Introduction - WebGL Textures: Introduction to Mipmaps, Sub Images & Atlases (2015)

WebGL Textures: Introduction to Mipmaps, Sub Images & Atlases (2015)


WebGL Textures: Introduction to Mipmaps, Sub Images & Atlases explains the purpose and and use of mipmaps, how to apply sub images, texture atlas basics, and how to display an animated image from a texture atlas. This book includes instruction, diagrams, fully commented source code, and online examples for each project. The Downloads section explains how to download the source files and graphics.

We cover sub images with the WebGL method texSubImage2D() and two overloads. One overload copies procedural image data. The other overload copies Image object data to a WebGLTexture. We demonstrate how to use mipmaps with WebGL methods generateMipmap(), and texParameteri(). We explain how to modify parameters to vertexAttribPointer() for use with texture atlases. We demonstrate how to render two unique meshes which share one vertex buffer object and one texture.

We assume readers understand how to order vertices and apply texture maps with WebGL. If not please read the first book in this series, or look online for information regarding WebGL and textures. The first book titled WebGL Vertices & Textures: Beginner's Guide, explains texture application and vertex layout for beginners. This second book in the series provides optimization techniques and more details regarding textures with WebGL.


Mipmaps, sub images, and texture atlases offer unique advantages. The techniques either provide performance improvements or reduce development time.

Texture Atlas Advantages

WebGL texture atlases operate like HTML5 sprite sheets. Combine a series of images into one texture. Dynamically change vertex attribute parameters, to view different sections of the texture. Texture atlases provide a lightweight method to animate, switch image maps, and display multiple meshes with different images. Additional advantages include display of NPOT (Non Power of Two) graphics, efficient use of storage buffers, and ease of development.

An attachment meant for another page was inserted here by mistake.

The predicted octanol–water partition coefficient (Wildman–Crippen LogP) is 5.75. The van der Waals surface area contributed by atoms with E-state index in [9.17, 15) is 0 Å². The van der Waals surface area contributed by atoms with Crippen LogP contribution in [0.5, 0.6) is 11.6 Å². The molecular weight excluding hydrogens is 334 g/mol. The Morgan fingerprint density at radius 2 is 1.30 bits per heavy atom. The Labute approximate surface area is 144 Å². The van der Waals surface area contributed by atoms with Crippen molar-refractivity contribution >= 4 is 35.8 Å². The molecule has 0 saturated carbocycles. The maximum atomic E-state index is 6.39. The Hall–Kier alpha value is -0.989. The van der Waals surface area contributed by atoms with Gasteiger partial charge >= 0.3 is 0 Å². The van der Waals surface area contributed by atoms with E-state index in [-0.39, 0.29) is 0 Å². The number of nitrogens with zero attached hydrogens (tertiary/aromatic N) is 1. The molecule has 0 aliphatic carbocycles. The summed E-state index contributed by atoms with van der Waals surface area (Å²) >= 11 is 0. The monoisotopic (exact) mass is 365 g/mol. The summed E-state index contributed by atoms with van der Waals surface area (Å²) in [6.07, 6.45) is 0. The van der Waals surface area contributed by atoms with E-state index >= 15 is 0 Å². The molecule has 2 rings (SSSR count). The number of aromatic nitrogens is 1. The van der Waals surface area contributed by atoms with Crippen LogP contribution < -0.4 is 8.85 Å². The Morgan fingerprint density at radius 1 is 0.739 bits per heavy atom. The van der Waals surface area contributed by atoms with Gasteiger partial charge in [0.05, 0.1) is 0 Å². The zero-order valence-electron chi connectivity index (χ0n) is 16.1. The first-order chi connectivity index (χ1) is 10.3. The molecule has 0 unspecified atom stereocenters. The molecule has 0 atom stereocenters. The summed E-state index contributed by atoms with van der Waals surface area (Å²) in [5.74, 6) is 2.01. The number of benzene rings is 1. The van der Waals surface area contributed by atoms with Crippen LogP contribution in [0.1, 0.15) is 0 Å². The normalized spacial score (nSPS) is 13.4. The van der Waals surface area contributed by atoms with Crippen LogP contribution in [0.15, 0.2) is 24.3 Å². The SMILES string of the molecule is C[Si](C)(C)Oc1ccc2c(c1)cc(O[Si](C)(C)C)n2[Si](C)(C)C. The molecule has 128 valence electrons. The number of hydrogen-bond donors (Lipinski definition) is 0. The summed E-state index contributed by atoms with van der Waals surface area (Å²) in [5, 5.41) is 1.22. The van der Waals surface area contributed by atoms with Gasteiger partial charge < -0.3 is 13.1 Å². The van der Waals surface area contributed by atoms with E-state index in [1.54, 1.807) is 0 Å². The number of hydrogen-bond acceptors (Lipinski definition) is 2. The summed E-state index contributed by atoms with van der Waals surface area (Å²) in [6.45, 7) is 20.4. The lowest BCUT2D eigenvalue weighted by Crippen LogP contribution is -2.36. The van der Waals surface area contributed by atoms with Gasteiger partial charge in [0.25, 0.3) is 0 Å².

This book includes three texture atlas projects. The switch images project calls the WebGL method vertexAttribPointer() with different parameters, to dynamically change images. The animation project provides an introduction to animation with textures. The third project displays two mesh elements with one vertex buffer object, one texture, and the WebGL method drawElements().

Sub Image Advantages

WebGL sub images modify the currently active texture. Sub images don't need initialization as WebGLTexture Objects. Sub images offer a quick method to change the appearance of a mapped texture. In other words initialize and map a WebGLTexture to a mesh. Then call the WebGL method texSubImage2D() to change color data on the texture.

This book includes two sub image projects. The first Sub Image project copies color information from a second image on to the active texture. The Sub Image Array project copies color information from a procedurally generated Uint8Array. We explain how to load an image for use as a sub image. We demonstrate how to display a Uint8Array of color data, as a sub image. The projects show how to process dynamic updates to the active texture.

Mipmap Advantages

Mipmaps offer the opportunity to enhance performance and reduce artifacts when rendering minified textures. In other words use mipmaps to smooth the appearance of textures rendered at a reduced size. We explain the purpose of mipmaps and how to generate them. The book includes a working mipmap example with drop down menu. The menu allows you to select and view the difference between mipmap settings.